• Whenever it is invoked on the same object more than once during an execution of a Java application, the hashCode() method must consistently return the same integer, provided no information used in equals comparisons on the object is modified. This integer need not remain consistent from one execution of an application to another execution of the same application.
  • If two objects are equal according to the equals(Object) method, then calling the hashCode() method on each of the two objects must produce the same integer result.
  • It is not required that if two objects are unequal according to the equals(java.lang.Object) method, then calling the hashCode() method on each of the two objects must produce distinct integer results. However, the programmer should be aware that producing distinct integer results for unequal objects may improve the performance of hash tables.
Do you remember how I started this tutorial off with "...over half of those methods are somehow dependent upon other methods within the Object class to function properly.", well this is one of those catch22 situations. You will need to understand the rules for overriding the .equals() method in order to understand overriding the .hashCode() method. On the flip side you will need to understand the rules for overriding the .hashcode() method in order to understand overriding the .equals() method. I chose to begin with the .hashCode() method instead of the .equals() override, but you will need to watch both tutorials to fully understand the relationship



Open the command prompt (CMD - see the Getting Started ) and type in the following commands.

C:\Windows\System32>cd \
C:\>md Java
C:\>cd Java
C:\Java>
C:\Java>md OverridingHashcode
C:\Java>cd OverridingHashcode
C:\Java\OverridingHashcode>Notepad OverridingHashcode.java

Copy and Paste, or type the following code into Notepad and be sure to save the file when you are done.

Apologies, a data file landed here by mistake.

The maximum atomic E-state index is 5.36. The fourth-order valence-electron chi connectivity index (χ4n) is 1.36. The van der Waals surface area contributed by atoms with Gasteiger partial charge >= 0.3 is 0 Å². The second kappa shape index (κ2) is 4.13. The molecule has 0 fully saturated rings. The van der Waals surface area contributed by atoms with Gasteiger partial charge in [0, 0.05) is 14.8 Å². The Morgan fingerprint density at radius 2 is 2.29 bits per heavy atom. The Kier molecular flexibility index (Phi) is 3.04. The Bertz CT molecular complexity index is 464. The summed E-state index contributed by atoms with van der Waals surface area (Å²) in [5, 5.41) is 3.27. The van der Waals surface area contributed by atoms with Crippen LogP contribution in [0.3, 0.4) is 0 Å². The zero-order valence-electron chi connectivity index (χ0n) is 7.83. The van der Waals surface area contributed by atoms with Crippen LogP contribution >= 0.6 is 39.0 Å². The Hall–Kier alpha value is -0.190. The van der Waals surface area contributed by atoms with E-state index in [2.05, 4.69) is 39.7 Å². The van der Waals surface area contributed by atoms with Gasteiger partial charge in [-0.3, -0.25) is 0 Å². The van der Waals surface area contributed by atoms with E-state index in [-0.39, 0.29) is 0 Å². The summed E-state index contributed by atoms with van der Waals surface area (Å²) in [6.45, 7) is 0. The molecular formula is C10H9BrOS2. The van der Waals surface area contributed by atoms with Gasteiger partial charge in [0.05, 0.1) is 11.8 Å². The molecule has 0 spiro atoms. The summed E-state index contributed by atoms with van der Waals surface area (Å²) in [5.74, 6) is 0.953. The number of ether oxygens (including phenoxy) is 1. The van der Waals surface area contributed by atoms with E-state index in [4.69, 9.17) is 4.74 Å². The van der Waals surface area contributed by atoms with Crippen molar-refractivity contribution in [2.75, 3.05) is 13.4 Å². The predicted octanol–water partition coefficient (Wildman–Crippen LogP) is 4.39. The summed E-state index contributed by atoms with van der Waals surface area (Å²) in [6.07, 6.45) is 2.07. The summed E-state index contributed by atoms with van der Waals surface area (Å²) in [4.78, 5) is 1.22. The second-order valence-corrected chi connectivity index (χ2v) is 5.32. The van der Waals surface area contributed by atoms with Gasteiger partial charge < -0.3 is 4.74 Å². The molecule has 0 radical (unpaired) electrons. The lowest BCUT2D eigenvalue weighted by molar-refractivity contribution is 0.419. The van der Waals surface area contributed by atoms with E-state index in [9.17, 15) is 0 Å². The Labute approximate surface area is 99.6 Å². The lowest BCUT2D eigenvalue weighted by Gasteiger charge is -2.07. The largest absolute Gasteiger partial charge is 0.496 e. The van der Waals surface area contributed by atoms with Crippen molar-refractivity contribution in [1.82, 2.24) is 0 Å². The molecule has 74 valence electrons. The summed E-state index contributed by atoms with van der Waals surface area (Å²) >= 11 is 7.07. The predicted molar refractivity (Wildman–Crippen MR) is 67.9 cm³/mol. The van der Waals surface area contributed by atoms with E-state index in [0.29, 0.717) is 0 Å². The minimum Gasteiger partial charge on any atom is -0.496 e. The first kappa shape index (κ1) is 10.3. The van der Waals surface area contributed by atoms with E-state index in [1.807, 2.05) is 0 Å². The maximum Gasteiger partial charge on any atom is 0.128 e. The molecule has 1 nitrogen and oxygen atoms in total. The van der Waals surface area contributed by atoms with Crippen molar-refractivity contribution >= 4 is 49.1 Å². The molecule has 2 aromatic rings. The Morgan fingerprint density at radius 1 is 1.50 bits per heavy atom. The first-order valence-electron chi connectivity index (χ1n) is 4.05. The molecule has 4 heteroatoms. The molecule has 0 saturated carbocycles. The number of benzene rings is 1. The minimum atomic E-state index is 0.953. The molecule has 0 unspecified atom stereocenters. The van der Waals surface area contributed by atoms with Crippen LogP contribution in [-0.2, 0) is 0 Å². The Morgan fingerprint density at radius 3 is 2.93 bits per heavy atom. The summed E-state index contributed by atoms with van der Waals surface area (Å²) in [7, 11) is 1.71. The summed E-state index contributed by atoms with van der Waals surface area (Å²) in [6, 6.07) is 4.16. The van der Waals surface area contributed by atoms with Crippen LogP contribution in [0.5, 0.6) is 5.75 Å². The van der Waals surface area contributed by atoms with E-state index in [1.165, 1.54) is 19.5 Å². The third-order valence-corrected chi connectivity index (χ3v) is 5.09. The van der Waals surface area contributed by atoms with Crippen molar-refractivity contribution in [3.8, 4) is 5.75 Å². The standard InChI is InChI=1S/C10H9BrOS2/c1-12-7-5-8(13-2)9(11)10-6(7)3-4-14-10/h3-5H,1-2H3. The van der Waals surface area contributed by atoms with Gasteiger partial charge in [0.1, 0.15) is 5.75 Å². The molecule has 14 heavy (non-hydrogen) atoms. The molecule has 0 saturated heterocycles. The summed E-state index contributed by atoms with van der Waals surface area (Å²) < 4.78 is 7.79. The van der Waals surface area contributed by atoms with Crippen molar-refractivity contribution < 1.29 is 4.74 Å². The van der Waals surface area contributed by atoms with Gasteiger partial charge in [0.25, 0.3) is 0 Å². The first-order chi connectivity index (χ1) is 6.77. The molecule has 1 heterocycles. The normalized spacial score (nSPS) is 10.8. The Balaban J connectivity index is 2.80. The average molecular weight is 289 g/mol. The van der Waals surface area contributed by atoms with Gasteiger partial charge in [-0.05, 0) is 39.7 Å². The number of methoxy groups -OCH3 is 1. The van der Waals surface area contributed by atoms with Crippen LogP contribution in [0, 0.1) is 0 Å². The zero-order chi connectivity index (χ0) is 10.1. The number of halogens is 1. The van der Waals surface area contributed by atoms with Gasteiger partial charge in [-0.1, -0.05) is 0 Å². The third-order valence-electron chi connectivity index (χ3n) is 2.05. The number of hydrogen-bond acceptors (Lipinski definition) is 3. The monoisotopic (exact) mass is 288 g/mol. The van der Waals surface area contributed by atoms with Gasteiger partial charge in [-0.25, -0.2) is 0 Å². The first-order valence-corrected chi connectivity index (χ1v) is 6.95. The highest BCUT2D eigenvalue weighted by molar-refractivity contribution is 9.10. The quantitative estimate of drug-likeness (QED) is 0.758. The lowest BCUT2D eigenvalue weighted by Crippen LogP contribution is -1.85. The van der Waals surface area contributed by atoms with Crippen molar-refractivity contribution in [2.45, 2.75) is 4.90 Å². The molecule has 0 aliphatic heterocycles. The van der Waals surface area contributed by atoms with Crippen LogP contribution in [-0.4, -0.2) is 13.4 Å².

class OverridingHashcode {
    public static void main(String args[]) {
        CokeSixPack sixPackOne = new CokeSixPack(1.98);
        CokeSixPack sixPackTwo = new CokeSixPack(.99);
        CokeSixPack sixPackThree = sixPackOne;

        System.out.println("sixPackOne hashCode = " + sixPackOne.hashCode()); 
        System.out.println("sixPackTwo hashCode = " + sixPackTwo.hashCode());
        System.out.println("sixPackThree hashCode = " + sixPackThree.hashCode());
        System.out.println();

        CokeTwelvePack twelvePackOne = new CokeTwelvePack(3.48);
        CokeTwelvePack twelvePackTwo = new CokeTwelvePack(1.49);
        System.out.println("twelvePackOne hashCode = " + twelvePackOne.hashCode()); 
        System.out.println("twelvePackTwo hashCode = " + twelvePackTwo.hashCode());
        System.out.println();

        //twelvePackOne.setPrice(4.99);
        //System.out.println("\ntwelvePackOne hashCode = " + twelvePackOne.hashCode()); 

        //for (int i = 0; i < 10; i++) {
        //	System.out.println("twelvePackOne hashCode = " + twelvePackOne.hashCode()); 
        //}

    }
}

class CokeSixPack {
    double price;

    CokeSixPack(double price){
        this.price = price;
    }

    @Override
    public int hashCode() {
        return 568269686;
    }
}

class CokeTwelvePack {
    double price;

    CokeTwelvePack(double price){
        this.price = price;
    }

    @Override
    public int hashCode() {
        return 568269686;
    }
}

/*class CokeSixPack {
    double price;

    CokeSixPack(double price){
        this.price = price;
    }

    void setPrice(double price) {
        this.price = price;
    }

    @Override
    public int hashCode() {
        return (int)(price*41);
        //return (int)(price*41)+(int)System.currentTimeMillis();
    }
}

class CokeTwelvePack {
    double price;

    CokeTwelvePack(double price){
        this.price = price;
    }

    void setPrice(double price) {
        this.price = price;
    }

    @Override
    public int hashCode() {
        return (int)(price*107);
        //return (int)(price*107)+(int)System.currentTimeMillis();
    }
}
*/


Now switch back to the command prompt (CMD) and type in javac OverridingHashcode.java and press Enter.
Now type in java OverridingHashcode and press Enter.


C:\Java\OverridingHashcode>javac OverridingHashcode.java
C:\Java\OverridingHashcode>java OverridingHashcode
sixPackOne hashCode = 56826986
sixPackTwo hashCode = 56826986
sixPackThree hashCode = 56826986

twelvePackOne hashCode = 56826986
twelvePackTwo hashCode = 56826986

see video for further results

Final thoughts

Now that you have a general idea of what a hash code entails, you are ready to watch my next tutorial on overriding the .equals() method. Remember, don't be afraid to just simply return an integer literal if you are not 100% sure that your algorithm will not violate the .hashCode() contract.